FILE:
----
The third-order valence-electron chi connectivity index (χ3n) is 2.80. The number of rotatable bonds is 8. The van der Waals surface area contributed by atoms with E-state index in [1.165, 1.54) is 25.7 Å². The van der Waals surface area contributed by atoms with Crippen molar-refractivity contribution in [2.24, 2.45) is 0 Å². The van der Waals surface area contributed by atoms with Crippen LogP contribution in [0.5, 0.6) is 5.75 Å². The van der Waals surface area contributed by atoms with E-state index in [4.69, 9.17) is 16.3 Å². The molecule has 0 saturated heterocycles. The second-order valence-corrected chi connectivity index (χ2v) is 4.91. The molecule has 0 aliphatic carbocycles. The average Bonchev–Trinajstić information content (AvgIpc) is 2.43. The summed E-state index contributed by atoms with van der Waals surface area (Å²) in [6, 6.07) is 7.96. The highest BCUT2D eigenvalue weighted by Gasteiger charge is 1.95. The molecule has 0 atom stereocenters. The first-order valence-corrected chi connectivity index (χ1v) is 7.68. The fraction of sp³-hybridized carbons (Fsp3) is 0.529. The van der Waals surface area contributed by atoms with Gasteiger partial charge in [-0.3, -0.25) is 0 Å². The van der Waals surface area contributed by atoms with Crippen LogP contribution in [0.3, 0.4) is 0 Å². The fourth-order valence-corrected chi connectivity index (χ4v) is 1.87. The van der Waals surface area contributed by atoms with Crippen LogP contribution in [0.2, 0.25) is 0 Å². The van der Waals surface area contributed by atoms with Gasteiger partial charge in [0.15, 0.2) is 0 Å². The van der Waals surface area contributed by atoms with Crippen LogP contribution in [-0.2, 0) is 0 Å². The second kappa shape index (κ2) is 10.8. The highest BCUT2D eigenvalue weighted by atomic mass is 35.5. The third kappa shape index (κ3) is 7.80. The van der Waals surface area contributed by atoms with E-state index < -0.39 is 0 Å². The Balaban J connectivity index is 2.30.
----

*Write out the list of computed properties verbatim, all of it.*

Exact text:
The third-order valence-electron chi connectivity index (χ3n) is 2.80. The number of rotatable bonds is 8. The van der Waals surface area contributed by atoms with E-state index in [1.165, 1.54) is 25.7 Å². The van der Waals surface area contributed by atoms with Crippen molar-refractivity contribution in [2.24, 2.45) is 0 Å². The van der Waals surface area contributed by atoms with Crippen LogP contribution in [0.5, 0.6) is 5.75 Å². The van der Waals surface area contributed by atoms with E-state index in [4.69, 9.17) is 16.3 Å². The molecule has 0 saturated heterocycles. The second-order valence-corrected chi connectivity index (χ2v) is 4.91. The molecule has 0 aliphatic carbocycles. The average Bonchev–Trinajstić information content (AvgIpc) is 2.43. The summed E-state index contributed by atoms with van der Waals surface area (Å²) in [6, 6.07) is 7.96. The highest BCUT2D eigenvalue weighted by Gasteiger charge is 1.95. The molecule has 0 atom stereocenters. The first-order valence-corrected chi connectivity index (χ1v) is 7.68. The fraction of sp³-hybridized carbons (Fsp3) is 0.529. The van der Waals surface area contributed by atoms with Gasteiger partial charge in [-0.3, -0.25) is 0 Å². The van der Waals surface area contributed by atoms with Crippen LogP contribution in [0.3, 0.4) is 0 Å². The fourth-order valence-corrected chi connectivity index (χ4v) is 1.87. The van der Waals surface area contributed by atoms with Crippen LogP contribution in [0.2, 0.25) is 0 Å². The van der Waals surface area contributed by atoms with Gasteiger partial charge in [0.15, 0.2) is 0 Å². The van der Waals surface area contributed by atoms with Crippen LogP contribution in [-0.2, 0) is 0 Å². The second kappa shape index (κ2) is 10.8. The highest BCUT2D eigenvalue weighted by atomic mass is 35.5. The third kappa shape index (κ3) is 7.80. The van der Waals surface area contributed by atoms with E-state index < -0.39 is 0 Å². The Balaban J connectivity index is 2.30.